My Custom Color Scheme

I get a lot of questions about my color scheme, especially related to the gray U face. I typically sticker white puzzles with full-brights for the “sides” (F, R, B, L), gray for U, and black for D.

I first got the idea from a video by Teal Cubes showing his custom color scheme — blue opposite green, gray opposite white, and pink opposite yellow. The video makes a compelling demonstration that there are schemes better than the 1980s Rubik’s one that most of us use without much further thought. That said, I don’t like pink stickers, and it would have been far too jarring to make three color changes at once. So, I adopted simpler changes.

When I previously wrote about my color scheme, I didn’t really get into the philosophy behind it and deferred exploring particular shades. Time to do that now:

(outro music: “Deep Elem Blues,” Jerry Garcia and John Kahn (5.5.82), in tribute to these Days Between Jerry’s birthday and passing)


I prefer fluorescent/bright shades for blue, red, green, and orange — finding standard shades drab and harder to distinguish. On white cubes, I prefer black stickers, mirroring the same stark contrast that white stickers have on black cubes. That contrast — absent with white stickers on white plastic — really helps with cross edge and F2L corner identification. Nothing revolutionary so far.

The U face typically would be yellow — and, consistent with my other stickers, fluorescent. The problem with yellow is that it has hue, which is to say that it has colorfulness or saturation. In fact, it has just about the same colorfulness — “the degree of difference between a color and gray” — as blue, red, green, and orange. In other words, although yellow and those four colors each have different hues, they each have about the same amount of hue or colorfulness. Gray, by contrast — indeed, by definition — has no hue or colorfulness.

Here’s where my philosophy creeps in: Gray is not just a different color than the other four, it is (in a sense) not a color at all. That makes it far easier to distinguish from the other colors. Gray “disappears” among the other colors, and that’s exactly the point. At F2L, you want to ignore all U layer cubies — the very reason I have an F2L practice cube with no stickers on the U layer at all. And at OLL, you want to quickly distinguish not between which colors are which, but which are U colors and which are not. With a “colorless” U face, the color/no-color binary makes the distinction entirely obvious. Gray allows the U face to disappear.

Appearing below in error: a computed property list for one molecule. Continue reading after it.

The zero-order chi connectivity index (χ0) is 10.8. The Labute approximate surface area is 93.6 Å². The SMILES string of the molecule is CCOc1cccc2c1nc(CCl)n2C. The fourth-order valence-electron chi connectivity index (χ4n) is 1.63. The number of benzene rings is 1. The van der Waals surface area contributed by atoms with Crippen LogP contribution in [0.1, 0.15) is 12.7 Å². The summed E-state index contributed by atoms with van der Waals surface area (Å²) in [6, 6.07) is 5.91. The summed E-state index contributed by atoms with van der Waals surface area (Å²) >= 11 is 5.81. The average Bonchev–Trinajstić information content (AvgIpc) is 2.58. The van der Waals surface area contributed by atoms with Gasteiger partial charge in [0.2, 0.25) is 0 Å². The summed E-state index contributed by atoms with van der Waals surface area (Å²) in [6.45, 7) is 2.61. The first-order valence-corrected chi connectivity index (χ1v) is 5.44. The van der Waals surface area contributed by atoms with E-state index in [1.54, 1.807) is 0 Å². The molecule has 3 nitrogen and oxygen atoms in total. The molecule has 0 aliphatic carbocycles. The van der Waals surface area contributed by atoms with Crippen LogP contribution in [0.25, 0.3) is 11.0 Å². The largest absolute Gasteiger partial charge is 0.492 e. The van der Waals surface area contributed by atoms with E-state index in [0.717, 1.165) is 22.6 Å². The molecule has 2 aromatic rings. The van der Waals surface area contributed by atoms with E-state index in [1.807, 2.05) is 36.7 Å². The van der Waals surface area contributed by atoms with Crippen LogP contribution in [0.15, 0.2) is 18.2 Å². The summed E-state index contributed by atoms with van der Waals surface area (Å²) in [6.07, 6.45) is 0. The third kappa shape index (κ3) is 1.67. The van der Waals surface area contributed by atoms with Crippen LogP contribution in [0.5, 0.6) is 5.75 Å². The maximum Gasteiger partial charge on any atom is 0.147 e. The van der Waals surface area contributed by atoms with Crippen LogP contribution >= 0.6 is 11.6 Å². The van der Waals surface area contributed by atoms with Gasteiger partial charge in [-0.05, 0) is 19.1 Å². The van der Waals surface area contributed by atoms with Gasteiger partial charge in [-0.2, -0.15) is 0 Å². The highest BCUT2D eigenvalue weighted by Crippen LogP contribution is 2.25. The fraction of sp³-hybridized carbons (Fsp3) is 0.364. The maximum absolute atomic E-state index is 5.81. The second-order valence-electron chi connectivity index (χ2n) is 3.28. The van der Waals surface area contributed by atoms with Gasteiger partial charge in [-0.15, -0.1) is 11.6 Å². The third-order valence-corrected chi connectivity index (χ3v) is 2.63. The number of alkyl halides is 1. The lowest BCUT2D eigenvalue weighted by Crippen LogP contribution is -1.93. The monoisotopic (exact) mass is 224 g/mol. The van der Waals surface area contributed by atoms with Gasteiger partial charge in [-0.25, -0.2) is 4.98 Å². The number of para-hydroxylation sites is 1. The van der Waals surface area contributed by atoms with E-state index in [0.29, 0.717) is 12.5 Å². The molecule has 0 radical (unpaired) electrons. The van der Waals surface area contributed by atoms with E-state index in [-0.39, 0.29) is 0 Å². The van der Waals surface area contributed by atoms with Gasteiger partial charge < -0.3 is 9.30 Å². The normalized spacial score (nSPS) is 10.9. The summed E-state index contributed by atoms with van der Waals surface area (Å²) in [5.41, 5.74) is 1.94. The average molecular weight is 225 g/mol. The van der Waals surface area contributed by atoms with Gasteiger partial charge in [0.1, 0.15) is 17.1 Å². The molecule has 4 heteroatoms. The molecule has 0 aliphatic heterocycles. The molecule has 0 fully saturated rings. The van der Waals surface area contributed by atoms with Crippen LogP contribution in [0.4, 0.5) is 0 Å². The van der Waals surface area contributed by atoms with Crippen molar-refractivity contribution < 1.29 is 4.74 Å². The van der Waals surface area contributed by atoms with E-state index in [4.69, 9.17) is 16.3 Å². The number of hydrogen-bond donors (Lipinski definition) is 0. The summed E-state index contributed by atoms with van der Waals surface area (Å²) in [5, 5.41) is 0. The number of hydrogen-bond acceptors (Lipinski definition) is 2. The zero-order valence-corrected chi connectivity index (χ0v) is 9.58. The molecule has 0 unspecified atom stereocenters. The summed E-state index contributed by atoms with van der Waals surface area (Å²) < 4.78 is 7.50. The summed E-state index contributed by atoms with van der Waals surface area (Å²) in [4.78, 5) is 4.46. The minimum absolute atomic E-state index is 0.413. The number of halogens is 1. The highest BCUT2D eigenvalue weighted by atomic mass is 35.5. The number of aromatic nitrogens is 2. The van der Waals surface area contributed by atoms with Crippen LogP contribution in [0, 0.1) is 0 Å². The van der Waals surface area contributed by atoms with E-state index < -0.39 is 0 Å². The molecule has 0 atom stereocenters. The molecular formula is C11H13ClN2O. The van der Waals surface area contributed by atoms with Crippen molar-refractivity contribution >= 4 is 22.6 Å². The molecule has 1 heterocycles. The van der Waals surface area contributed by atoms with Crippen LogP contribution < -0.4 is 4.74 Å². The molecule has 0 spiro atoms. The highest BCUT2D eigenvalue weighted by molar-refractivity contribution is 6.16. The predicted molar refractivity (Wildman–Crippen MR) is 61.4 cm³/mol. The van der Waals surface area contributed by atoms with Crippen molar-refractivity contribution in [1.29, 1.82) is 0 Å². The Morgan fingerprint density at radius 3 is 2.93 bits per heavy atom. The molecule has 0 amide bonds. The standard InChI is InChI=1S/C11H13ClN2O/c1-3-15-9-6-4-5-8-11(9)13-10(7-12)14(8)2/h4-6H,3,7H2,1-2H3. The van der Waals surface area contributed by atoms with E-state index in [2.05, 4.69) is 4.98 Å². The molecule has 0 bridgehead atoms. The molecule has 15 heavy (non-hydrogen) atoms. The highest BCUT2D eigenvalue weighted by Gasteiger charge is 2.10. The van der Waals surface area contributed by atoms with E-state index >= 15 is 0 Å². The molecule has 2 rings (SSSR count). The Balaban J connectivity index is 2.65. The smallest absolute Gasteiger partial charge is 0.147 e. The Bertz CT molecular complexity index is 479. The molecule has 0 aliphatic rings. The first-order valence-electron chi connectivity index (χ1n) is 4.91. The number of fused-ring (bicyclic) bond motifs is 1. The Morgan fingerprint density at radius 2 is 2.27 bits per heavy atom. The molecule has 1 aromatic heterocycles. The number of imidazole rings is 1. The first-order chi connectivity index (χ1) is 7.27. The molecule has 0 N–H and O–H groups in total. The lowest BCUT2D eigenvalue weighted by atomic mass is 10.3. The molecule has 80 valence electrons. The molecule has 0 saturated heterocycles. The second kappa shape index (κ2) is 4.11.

And then there’s even simpler reasons for a gray U face: Gray on white looks modern, crisp, and sharp. And I like that it’s unique. Mine.


Over time, I came to use only two sticker vendors: The Cubicle and The Cube Specialists. Although the Germany-based Cube Specialists are a bit pricier and slower, I had preferred them for a while because they sold pre-made “bright +” sticker sets that included white, black, and gray. Those allowed me to sticker all of my puzzles without ordering any loose colors. But over the past year, The Cubicle has vastly expanded its sticker offerings — colors, shapes, and functionality — in ways making it far superior.

The Cubicle’s sticker picker is a virtual playground for the OCD sticker-consumed cuber, boasting just about every feature you could hope for:

As shown in the video above, these tools allowed me to order loads of shades (particularly of blue) and finally construct my perfect color scheme:

  • U: gray
  • D: black (white puzzles) / white (black puzzles)
  • F: ocean blue (the best blue at any vendor, period — and I’ve tried them all!)
  • R: fluorescent red
  • B: fluorescent green
  • L: fluorescent orange

Using The Cubicle’s custom color scheme tool, I “programmed” and stored these schemes: 6-sided white puzzles; 6-sided black puzzles; and 12-sided puzzles (megaminx). That means one-click ordering of my customized sets — for whatever puzzle I want. I just used this feature to order my sets for an Aosu 4×4, and it worked like a charm! Awesome.

I would highly encourage you to check out The Cubicle. Besides being the consummate sticker vendor, they have reasonable prices on all modern puzzles, a great website, and fantastic customer service. The best domestic puzzle vendor by far. And if you do buy anything, grab an extra 5% off by using the Adventures In Cubing discount code “AIC” at checkout....


One thought on “My Custom Color Scheme

  1. Pingback: OLL 56 Slo-Mo (iPhone 240fps) — a.k.a., I’m Stil Here | adventures in cubing

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